Progress for Colombian plant breeders as take-over ban is lifted

A ban preventing the Colombia’s ICA from taking over DUS reports has been lifted.

The Council of State of Colombia has officially revoked a preliminary injunction preventing the Colombian Agricultural Institute (ICA) from taking over Distinctness, Uniformity and Stability (DUS) reports, which means that the ICA now has the green light to proceed with taking over DUS reports from abroad during the plant breeders’ rights (PBR) application process in Colombia.


In 2016, a grower filed a lawsuit questioning the authority of the ICA in taking over DUS reports carried out outside Colombia and, more precisely, its competence in establishing the mechanisms for such take-over procedures. The plaintiff requested a preliminary injunction and the provisional suspension of the ICA’s powers, which was partially upheld by the Council.

Seeking to actively protect its members’ rights, the International Community of Breeders of Asexually Reproduced Ornamental and Fruit Varieties (CIOPORA), with the support of 10 members, took part in the process as an interested third-party with the assistance of Colombian IP law firm OlarteMoure, a long-term member of CIOPORA. In May 2017, CIOPORA filed an amicus brief in the main procedure as well as the appeal.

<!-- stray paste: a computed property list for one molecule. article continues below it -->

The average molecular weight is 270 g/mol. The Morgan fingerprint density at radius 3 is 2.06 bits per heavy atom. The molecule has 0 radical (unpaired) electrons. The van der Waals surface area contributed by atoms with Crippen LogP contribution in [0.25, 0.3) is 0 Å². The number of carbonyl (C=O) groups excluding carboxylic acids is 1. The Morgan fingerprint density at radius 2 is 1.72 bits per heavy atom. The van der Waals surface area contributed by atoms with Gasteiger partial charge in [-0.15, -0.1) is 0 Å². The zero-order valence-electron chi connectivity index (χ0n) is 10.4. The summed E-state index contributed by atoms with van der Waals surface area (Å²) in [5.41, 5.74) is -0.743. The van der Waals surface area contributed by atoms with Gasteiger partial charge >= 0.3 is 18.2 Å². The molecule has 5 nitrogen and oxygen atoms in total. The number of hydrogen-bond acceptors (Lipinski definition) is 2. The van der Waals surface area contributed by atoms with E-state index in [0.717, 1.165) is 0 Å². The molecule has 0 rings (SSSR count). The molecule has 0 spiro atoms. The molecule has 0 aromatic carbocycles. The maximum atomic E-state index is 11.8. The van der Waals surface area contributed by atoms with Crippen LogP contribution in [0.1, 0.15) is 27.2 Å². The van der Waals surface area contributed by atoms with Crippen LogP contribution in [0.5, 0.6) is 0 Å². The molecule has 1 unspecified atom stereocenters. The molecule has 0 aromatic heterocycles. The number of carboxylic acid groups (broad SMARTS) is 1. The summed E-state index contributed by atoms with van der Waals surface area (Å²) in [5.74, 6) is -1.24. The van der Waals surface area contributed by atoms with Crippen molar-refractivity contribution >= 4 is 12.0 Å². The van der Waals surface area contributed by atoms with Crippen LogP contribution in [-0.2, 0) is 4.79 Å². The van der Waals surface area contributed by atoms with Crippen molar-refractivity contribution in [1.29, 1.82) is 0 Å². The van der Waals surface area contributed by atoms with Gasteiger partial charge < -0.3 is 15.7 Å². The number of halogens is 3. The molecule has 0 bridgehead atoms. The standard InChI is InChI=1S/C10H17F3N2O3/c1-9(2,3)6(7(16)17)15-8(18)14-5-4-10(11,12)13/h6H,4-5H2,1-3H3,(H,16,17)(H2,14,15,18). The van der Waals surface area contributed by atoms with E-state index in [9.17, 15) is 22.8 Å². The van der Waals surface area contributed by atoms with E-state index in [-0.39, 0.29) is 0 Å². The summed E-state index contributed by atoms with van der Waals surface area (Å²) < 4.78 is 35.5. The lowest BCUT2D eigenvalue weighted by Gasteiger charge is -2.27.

The decision of the appeal has just been announced, whereby the preliminary injunction has been revoked and the suspension lifted. As a consequence, neither the competence of the ICA to take-over DUS reports carried out abroad nor its authority to establish the necessary mechanisms will be suspended throughout the duration of the main trial. 

The court affirmed that Decree 533, which establishes the competence of ICA to take-over DUS reports, does not violate the provision of the Andean Pact Decision 345, which grants the same powers to the Andean Subregional Committee for the Protection of Plant Varieties.

The main reasons for the decision by the court, which reflect the ones presented by CIOPORA, are as follows:

  1. The provisions of the Andean Pact do not imply that member states have no competence to regulate this issue; in fact, member states may complement said regulations through internal norms.
  2. The national authority has the competence to establish rules and mechanisms for take-over procedures, which in the case of Colombia, is the ICA.
  3. The abovementioned Committee no longer exists due to a restructuring process within the Andean Community in 2013, and prior to becoming defunct, no guidelines take-over procedures were issued by the Committee.
  4. Regardless of the above points, the Committee was a consultative body and its decisions could only have been deemed as mere recommendations for member states.

The main trial is currently at the Initial Hearing stage. Considering the circumstances of the case thus far, a final decision which hopefully results in a victory for plant breeders in Colombia will be announced soon.